'Pacific Rim Uprising' Is A Shamelessly Inept Sequel, Aimed Only At A Quick Buck

Pacific Rim Uprising isn't even remotely interested in challenging its audience. Instead, all ears are on the clinking cash registers.

In one of the most inspired moments from 2013’s Pacific Rim, a Jaeger (a giant robot) sprints towards a Kaiju (an alien monster) along the Hong Kong coastline, with Ramin Djawadi’s guitars blazing in the background. The 2018 sequel destroyed even that tiny bit of the original for me, by including a dubstep mix of the same score for merely five seconds before the climactic battle.

ALSO READ: Oscar favourite, The Shape Of Water, accused of plagiarism by Pulitzer-winner Paul Zindel’s son

ALSO READ: Oscar favourite ‘The Shape Of Water’ is a candy bar of a film

Pacific Rim Uprising is nothing more than a studio’s lazy effort to earn a quick buck by remaking the same mediocre-yet-successful film, and positioning John Boyega (also producer) as the next Will Smith. In a film about jet packs, turbo boosts and plenty of action set in the stratosphere – nothing *actually* flies.

Presumably bankrolled with a one line pitch of being a ‘Transformers vs Godzilla’ contest, the original film even though laughably short on material, managed to distract some of the audience by the sheer spectacle it provided. Director Guillermo del Toro seemed unapologetic about letting the child in him takeover and the final product was brimming with energy, even as it seemed to be lacking in skillful storytelling. The sequel on the other hand is a cheap imitation of Del Toro’s childlike enthusiasm, where the only brief seems to be – make it bigger than the last film. Bigger Jaegers. Bigger Kaijus. More diversity (including an Indian and a Chinese character), so that the film can be sold in more territories across the globe.

Pacific Rim Uprising reeks of insincerity from the very first minute of its running time, where it positions itself as a heist movie. After that it quickly moves into the son-fighting-the-large-shadow-of-his-father territory, insert some nonsense about how ‘team members are family’, squeeze in a love triangle amidst the end-of-the-world drama, and end with a childish snow fight after the worldwide destruction has been averted. I would give you a spoiler alert, but you already knew that didn’t you?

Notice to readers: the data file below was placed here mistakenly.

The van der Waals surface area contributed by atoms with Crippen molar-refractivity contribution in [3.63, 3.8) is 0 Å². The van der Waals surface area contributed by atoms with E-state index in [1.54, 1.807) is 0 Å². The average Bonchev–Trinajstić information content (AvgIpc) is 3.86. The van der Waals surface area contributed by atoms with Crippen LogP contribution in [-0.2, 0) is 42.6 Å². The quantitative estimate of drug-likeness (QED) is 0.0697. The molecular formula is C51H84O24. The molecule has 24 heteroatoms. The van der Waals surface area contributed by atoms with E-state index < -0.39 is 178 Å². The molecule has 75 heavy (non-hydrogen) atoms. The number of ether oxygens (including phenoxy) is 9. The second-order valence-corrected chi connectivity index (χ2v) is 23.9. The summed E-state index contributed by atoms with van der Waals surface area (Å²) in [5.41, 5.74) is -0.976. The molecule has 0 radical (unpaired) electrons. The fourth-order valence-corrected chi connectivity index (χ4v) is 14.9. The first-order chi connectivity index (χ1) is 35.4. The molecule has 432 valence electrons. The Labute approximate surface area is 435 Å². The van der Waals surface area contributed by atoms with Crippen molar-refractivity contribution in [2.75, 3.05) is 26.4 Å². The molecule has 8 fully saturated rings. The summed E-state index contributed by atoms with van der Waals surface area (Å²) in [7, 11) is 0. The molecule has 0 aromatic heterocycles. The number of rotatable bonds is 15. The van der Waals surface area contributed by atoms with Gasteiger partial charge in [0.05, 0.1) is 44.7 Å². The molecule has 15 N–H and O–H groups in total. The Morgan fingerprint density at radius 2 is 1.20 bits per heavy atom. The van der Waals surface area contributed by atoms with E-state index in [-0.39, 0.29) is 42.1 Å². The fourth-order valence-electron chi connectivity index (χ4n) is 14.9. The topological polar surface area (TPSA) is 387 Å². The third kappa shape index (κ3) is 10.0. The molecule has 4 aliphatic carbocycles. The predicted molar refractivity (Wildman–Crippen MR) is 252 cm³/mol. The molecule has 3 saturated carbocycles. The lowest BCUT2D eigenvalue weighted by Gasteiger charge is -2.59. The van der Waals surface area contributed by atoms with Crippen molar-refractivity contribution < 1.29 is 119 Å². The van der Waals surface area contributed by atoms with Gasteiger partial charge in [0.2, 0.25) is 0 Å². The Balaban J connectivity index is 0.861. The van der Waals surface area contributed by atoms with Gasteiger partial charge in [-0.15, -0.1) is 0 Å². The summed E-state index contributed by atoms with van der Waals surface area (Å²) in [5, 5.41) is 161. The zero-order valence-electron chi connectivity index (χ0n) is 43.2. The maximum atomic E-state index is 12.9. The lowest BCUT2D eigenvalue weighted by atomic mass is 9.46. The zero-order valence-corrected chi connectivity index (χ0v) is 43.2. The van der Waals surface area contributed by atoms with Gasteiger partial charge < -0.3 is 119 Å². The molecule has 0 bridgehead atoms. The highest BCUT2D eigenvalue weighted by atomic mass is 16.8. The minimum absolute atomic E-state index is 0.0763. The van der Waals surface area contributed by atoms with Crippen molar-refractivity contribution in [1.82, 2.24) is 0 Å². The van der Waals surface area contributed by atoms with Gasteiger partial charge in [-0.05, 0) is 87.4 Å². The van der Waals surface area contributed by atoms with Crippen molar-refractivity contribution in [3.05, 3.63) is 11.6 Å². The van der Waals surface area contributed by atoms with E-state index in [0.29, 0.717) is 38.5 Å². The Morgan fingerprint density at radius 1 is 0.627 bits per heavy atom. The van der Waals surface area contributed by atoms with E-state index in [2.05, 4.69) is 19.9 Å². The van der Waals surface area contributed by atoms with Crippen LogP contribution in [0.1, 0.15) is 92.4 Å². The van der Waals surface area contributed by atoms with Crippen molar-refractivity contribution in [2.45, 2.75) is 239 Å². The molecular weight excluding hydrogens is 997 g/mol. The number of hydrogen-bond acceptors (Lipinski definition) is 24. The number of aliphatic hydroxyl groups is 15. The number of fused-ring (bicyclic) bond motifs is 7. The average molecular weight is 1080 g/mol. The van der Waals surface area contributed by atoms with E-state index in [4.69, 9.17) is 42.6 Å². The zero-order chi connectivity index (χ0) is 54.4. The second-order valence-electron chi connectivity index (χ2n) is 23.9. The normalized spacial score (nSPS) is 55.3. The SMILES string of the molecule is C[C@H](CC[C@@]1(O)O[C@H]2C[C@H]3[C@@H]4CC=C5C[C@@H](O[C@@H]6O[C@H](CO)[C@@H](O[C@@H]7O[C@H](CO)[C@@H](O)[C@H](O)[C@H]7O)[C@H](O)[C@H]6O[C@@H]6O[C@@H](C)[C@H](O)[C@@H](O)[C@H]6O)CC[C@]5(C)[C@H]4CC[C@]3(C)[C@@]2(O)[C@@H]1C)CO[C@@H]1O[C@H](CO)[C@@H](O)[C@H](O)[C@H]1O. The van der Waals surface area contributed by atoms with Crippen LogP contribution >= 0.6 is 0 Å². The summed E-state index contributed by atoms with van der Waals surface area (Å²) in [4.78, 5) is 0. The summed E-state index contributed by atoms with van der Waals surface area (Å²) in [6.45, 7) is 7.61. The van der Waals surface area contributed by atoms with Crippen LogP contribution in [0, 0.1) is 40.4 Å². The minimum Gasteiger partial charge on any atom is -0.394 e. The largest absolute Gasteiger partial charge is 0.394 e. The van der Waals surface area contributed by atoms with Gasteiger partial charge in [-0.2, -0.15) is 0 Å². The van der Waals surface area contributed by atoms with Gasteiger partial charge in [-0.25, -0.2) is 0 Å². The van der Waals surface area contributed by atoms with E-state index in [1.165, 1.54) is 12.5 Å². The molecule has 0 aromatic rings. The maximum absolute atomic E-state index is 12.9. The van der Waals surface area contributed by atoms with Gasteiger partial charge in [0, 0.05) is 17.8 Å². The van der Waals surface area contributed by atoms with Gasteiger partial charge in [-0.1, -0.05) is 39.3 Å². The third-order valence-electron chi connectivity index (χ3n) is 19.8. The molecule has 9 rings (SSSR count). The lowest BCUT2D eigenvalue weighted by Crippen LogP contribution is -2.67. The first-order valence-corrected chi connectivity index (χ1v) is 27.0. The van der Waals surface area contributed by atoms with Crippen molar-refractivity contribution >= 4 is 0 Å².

It’s the kind of hare-brained and cheesy sequel where John Boyega asks his partner – “Do you remember our old move?” and the partner responds with a ‘Hell yes!’. And then a few minutes later, Boyega asks again “let’s give him a surprise, partner”. The response to which is “you read my mind” – visibly impressed with his pun (the robot is operated through the mind). In there somewhere, the makers acknowledge Idris Elba’s (now iconic) speech about ‘cancelling the apocalypse’ and make a joke out of it. Now, only if the movie was as self-aware through the rest of its 110 minutes.

Pacific Rim Uprising isn’t even remotely interested in challenging its audience (not necessarily a bad thing) or its predecessor. What could have been a dumb entertainer like the first film, ends with the repetitive visuals of the general public running away from a monstrous leg that appears in the background. Also, most of the film seems to be fixating on the public looking at the sky with their jaws dropped. The sequel makes the mediocre first film look like a classic, in comparison.

All ears are on the clinking cash registers, while Boyega harbours delusions of superstardom. Some coffee for the gentleman.

Related Posts
France Win FIFA World Cup 2018 But Mario Mandzukic Achieves Rare Feat, Trolls Hugo Lloris — Watch
France Win FIFA World Cup 2018 But Mario Mandzukic Achieves Rare Feat, Trolls Hugo Lloris — Watch

Hugo Lloris, what were you thinking?

‘Croatia Are The Real Winners,’ Tweeps Praise Croatians For Finishing Second In FIFA WC 2018
‘Croatia Are The Real Winners,’ Tweeps Praise Croatians For Finishing Second In FIFA WC 2018

France thrashed beat a combative Croatia 4-2 in a dramatic final to win the FIFA World Cup for the second time in 20 years

×Close
×Close